The story begins with the narrator, a man of "a noble descent" who calls himself William Wilson, denouncing his profligate past, although he does not accept blame[dubious – discuss]for his actions, saying that "man was never thus [...] tempted before". After several paragraphs, the narration then segues into a description of Wilson's boyhood, which was spent in a "large, rambling Elizabethan" schoolhouse, "in a misty-looking village of England". The house was huge, with many jumbled paths and rooms, and situated on extensive grounds; the students were kept on site perpetually, however, hemmed in by a fence surmounted by broken glass, only being released for short, guided walks and church service.
William describes meeting another boy who shared the same name, who had roughly the same appearance, and who was even born on exactly the same date — January 19 (which was also Poe's birthday). The other William represents his only competition in academics, sports, and popularity. The boy seemed to compete with him so easily, however, that William thinks it "a proof of his true superiority; since not to be overcome, cost me a perpetual struggle". William's name (he asserts that his actual name is only similar to "William Wilson") embarrasses him because it sounds "plebeian" or common, and he is irked that he must hear the name twice as much on account of the other William.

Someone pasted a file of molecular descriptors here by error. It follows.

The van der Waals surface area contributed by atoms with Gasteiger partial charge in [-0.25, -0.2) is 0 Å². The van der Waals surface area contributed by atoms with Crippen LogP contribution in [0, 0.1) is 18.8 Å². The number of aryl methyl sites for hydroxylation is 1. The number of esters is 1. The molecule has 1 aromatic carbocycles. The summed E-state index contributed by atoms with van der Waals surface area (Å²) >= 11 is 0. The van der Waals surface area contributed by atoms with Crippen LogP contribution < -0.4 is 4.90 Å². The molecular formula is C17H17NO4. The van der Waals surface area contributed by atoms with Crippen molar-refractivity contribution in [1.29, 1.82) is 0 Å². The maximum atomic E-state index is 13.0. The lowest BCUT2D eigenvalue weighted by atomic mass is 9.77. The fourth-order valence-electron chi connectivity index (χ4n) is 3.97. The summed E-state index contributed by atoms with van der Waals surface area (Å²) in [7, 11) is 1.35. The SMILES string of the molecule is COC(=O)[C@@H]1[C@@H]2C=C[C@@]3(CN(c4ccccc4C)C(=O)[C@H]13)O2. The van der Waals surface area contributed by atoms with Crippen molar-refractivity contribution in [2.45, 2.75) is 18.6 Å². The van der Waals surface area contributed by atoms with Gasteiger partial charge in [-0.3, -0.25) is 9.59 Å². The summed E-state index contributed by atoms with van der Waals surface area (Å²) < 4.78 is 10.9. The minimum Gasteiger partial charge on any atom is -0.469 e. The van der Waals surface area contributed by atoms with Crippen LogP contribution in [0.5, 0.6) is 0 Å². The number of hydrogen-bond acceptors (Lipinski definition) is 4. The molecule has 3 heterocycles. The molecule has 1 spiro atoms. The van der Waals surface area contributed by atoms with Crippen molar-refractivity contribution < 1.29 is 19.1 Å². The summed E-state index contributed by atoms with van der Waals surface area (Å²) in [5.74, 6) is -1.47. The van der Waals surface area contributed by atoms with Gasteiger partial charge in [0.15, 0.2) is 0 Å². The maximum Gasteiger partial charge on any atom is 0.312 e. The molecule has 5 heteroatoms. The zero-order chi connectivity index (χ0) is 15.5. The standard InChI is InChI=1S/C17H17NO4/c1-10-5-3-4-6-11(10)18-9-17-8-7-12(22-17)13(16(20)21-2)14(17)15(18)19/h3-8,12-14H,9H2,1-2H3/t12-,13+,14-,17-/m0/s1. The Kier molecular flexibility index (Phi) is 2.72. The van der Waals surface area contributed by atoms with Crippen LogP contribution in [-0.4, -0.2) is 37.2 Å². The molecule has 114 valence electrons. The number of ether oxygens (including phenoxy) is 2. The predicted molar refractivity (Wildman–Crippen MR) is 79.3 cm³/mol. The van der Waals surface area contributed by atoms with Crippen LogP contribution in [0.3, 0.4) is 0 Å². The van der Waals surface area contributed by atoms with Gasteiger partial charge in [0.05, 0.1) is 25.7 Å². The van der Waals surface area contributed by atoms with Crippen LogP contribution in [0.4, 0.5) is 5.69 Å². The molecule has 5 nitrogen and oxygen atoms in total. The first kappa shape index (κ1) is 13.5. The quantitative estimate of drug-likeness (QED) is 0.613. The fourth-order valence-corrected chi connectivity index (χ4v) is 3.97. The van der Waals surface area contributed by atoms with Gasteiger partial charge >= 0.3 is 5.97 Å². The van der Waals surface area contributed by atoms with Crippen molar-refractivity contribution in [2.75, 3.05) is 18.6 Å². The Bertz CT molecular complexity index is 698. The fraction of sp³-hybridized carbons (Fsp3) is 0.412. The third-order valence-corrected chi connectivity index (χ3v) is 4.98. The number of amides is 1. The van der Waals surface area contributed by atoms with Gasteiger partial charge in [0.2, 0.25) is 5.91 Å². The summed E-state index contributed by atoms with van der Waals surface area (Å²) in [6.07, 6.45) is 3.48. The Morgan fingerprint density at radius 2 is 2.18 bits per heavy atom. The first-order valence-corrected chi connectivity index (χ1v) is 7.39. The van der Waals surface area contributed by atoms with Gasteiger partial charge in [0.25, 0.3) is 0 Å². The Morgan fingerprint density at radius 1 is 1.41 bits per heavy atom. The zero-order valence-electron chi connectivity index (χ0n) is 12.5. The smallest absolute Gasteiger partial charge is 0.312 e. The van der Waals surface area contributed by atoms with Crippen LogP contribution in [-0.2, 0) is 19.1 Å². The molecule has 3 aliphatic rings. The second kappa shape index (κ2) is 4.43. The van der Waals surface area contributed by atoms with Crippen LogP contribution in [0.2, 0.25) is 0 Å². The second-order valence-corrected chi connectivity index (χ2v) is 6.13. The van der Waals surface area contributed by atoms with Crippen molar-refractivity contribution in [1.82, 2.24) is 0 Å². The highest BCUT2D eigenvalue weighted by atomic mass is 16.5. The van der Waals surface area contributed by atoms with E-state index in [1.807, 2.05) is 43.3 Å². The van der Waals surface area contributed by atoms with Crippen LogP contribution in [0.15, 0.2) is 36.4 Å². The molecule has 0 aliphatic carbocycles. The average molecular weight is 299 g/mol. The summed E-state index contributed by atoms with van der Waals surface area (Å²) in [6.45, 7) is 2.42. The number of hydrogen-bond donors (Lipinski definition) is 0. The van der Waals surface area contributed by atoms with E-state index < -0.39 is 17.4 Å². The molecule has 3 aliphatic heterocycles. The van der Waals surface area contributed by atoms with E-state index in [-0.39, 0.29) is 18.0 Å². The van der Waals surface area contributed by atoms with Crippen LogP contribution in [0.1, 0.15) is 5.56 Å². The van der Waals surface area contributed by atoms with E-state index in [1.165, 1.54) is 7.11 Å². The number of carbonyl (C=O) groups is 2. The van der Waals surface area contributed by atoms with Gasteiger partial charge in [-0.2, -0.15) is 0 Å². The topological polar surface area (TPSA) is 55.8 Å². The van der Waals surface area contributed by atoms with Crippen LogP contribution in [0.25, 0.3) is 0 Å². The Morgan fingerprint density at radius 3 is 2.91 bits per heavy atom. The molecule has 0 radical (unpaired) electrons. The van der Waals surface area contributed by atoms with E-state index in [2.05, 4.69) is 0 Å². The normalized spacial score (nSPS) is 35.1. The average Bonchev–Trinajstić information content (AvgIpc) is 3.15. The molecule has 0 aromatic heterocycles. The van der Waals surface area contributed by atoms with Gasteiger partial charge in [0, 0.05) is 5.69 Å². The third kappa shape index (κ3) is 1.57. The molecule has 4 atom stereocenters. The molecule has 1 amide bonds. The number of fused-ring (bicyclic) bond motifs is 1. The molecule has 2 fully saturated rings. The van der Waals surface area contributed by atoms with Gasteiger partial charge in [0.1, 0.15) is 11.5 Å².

The boy gradually begins copying William's mannerisms, dress and talk; although, by a "constitutional defect", he could only speak in a whisper, he imitates that whisper exactly. He begins giving William advice of an unspecified nature, which he refuses to heed, resenting the boy's "arrogance". One night he stole into the other William's bedroom and saw that the boy's face had suddenly become exactly like his own. Upon seeing this, William left the academy immediately, only to discover that his double left on the same day.
William eventually attends Eton and Oxford, gradually becoming more debauched and performing what he terms "mischief". For example, he steals exorbitant amounts of money from a poor nobleman by cheating him at cards and trying to seduce a married woman. At each stage, his double eventually appears, his face always covered, whispers a few words sufficient to alert others to William's behavior, and leaves with no others seeing his face. After the last of these incidents, at a ball in Rome, William drags his "unresisting" double—who was wearing identical clothes—into an antechamber, and stabs him fatally.